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Ok so here's the deal:

I have a variable DC Voltage source from 0-10V.

I need to step that down to a variable source of 0-3V.

This 0-3V DC will be fed to an Analog to Digital converter in a microcontroller.

I know I can potentially use a Voltage Divider (using resistors) but apparently, that's not a good solution.

Op-amps don't provide a gain < 1.

So I'm just struggling as to how I can accomplish this.

The microcontroller: https://www.microchip.com/wwwproducts/en/PIC18F47K42

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  • \$\begingroup\$ How can you use a voltage of 0 to 3V as the supply voltage for a microcontroller? Your description of this doesn't make any sense. You should draw a schematic. \$\endgroup\$ – Elliot Alderson Mar 14 at 22:04
  • \$\begingroup\$ @ElliotAlderson you're right I'm sorry. It's not to power the microcontroller. The application is to simulate dimming, based on the 0-10V from the DC Source the voltage must be stepped down from 0-3V. This is the voltage range readable by the uC which will determine the duty cycle of a PWM used to dim an LED. \$\endgroup\$ – Alee321 Mar 14 at 22:10
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    \$\begingroup\$ A resistive divider is fine then. You might want to put an op-amp voltage follower in between the divider and ADC input to buffer things but it's not always necessary. Search this site. There are many existing answers addressing your question. \$\endgroup\$ – Toor Mar 14 at 22:12
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    \$\begingroup\$ A voltage divider may be a perfectly good solution provided (a) the source impedance isn't too high and (b) you can tolerate the small energy consumption. Your question doesn't include details of either. \$\endgroup\$ – Transistor Mar 14 at 22:12
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R divider works fine as long as R is not too high.

If you know the conversion rate and Hold Cap acquisition time

**strong text** EQUATION 36-1: ACQUISITION TIME EXAMPLE in the datasheet provides the formula and example of choosing R values < 10k.

Rs is the source equivalent // resistance of the R divider, R1//R2.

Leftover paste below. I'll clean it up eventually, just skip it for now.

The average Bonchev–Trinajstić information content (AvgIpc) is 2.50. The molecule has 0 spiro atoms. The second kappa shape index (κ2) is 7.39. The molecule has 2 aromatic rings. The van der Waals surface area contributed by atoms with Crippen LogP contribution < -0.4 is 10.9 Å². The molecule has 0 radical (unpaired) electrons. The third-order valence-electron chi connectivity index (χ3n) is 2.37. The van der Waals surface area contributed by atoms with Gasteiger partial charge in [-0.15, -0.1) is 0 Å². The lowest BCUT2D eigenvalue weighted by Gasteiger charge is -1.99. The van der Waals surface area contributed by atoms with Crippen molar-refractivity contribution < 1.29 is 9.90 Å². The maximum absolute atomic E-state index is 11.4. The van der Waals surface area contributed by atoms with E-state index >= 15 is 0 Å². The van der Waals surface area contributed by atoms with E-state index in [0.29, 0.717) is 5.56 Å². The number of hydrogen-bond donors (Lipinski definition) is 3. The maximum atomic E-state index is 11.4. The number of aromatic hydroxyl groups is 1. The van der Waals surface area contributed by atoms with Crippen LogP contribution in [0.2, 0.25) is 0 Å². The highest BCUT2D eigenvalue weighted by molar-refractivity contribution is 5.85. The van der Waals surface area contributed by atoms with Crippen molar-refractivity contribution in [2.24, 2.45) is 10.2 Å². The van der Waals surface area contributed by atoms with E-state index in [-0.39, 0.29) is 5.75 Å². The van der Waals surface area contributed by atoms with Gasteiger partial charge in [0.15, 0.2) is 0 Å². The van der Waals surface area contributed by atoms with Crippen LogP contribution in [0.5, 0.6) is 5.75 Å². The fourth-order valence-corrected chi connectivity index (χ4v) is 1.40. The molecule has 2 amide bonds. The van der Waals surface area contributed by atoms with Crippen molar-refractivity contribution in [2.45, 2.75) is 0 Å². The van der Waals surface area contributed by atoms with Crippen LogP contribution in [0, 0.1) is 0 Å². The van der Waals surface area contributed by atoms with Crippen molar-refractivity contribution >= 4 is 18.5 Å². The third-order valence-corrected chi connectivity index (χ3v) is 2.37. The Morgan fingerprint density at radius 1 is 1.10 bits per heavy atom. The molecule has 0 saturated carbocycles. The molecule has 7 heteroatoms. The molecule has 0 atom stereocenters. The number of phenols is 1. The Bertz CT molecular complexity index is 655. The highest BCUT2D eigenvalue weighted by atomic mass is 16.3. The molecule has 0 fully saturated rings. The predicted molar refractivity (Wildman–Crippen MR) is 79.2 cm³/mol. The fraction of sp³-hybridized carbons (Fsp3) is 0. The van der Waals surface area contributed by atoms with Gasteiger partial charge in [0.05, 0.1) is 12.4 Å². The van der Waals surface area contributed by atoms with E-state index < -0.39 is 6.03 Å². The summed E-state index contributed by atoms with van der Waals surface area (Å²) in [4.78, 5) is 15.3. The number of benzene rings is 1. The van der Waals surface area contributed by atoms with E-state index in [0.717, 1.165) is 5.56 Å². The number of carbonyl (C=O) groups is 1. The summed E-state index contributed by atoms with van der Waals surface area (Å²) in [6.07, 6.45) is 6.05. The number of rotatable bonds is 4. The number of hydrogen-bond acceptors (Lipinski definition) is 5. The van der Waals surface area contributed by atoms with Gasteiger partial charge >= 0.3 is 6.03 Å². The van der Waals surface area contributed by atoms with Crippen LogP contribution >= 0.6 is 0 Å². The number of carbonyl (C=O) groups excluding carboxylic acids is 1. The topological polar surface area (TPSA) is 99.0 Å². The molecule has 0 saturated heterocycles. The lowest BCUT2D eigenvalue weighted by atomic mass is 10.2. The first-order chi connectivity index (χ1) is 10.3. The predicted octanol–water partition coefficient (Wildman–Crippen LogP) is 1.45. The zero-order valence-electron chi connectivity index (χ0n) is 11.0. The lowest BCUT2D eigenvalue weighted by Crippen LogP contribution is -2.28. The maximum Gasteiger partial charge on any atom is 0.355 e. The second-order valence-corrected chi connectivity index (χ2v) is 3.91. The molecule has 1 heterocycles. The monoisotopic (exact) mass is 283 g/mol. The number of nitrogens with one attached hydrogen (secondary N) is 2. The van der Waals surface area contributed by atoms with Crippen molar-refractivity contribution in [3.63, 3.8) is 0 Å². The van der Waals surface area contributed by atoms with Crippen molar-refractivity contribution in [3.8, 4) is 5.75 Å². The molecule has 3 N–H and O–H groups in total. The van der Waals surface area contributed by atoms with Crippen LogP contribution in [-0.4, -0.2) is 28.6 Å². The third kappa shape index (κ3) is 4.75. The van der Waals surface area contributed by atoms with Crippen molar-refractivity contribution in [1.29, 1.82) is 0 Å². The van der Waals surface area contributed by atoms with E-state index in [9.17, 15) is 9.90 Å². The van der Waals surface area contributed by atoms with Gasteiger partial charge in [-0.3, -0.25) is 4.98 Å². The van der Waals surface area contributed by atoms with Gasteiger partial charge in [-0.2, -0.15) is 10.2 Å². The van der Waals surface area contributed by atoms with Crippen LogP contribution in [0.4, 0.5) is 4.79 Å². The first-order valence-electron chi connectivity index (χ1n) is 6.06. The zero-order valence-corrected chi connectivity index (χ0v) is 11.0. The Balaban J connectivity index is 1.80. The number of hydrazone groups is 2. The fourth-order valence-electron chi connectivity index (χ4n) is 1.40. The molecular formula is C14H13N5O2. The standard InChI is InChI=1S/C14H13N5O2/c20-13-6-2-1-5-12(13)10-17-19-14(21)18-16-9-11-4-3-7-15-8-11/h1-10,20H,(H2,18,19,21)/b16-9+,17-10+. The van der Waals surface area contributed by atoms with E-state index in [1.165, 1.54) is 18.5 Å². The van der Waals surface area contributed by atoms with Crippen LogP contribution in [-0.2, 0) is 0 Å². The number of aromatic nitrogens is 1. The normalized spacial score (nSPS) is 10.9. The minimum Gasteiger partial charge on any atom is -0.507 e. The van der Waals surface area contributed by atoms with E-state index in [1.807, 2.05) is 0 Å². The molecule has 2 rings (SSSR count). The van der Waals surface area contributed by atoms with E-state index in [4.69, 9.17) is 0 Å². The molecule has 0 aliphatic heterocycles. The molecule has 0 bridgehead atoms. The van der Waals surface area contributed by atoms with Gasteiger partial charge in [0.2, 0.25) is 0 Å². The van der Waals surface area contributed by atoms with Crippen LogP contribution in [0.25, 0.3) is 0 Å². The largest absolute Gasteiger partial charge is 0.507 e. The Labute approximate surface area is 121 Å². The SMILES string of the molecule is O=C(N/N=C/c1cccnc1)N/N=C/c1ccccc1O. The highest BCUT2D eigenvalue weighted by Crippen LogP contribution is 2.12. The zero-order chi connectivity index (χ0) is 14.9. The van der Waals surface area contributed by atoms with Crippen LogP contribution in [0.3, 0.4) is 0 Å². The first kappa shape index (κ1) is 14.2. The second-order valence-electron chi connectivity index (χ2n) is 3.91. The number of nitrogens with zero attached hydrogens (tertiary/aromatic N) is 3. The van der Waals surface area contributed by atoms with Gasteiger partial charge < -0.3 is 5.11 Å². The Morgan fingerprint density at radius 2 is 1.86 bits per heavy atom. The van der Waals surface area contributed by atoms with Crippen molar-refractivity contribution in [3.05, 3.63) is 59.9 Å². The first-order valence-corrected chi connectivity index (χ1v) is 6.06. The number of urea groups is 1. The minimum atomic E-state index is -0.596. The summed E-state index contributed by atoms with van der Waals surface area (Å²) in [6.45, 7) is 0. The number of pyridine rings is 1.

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A resistor divider works fine as long as the source impedance is low and the ADC impedance is high (compared to the resistors used for the divider).

If your source impedance is high, use an opamp in voltage follower mode (gain = 1) before the divider. If your ADC impedance is low (unlikely) use a voltage follower after the divider.

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  • \$\begingroup\$ ADCs can have low input impedances, because those sample-and-hold circuits have a capacitor that needs to be charged! A tiny one, but it's still there. Too high a resistance can mean you need to sample for longer, slowing your reads, which may or may not be acceptable. \$\endgroup\$ – Hearth Mar 14 at 23:33
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In addition to @Toor suggestion (voltage follower and voltage divider) and in response to OP statement

Op-amps don't provide a gain < 1.

follows my alternative configuration using a single supply difference amplifier. The output is reversed - if you do not mind correct it in software applying \$V_o=3 - 0.3V_i\$.

ADC Level Shifter - Dirceu

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    \$\begingroup\$ As opposed to my voltage follower suggestion, this one has better common-mode rejection at the expense of inverting the signal. \$\endgroup\$ – Toor Mar 14 at 23:55
  • \$\begingroup\$ Are those resistor values correct? I think it's supposed to be more along the lines of 6.66K/3.33K, or 10K/5K or something like that. \$\endgroup\$ – Toor Mar 14 at 23:59
  • \$\begingroup\$ I think that it's correct. Try to apply superposition to inputs 10 V and Vi. \$\endgroup\$ – Dirceu Rodrigues Jr Mar 15 at 0:18

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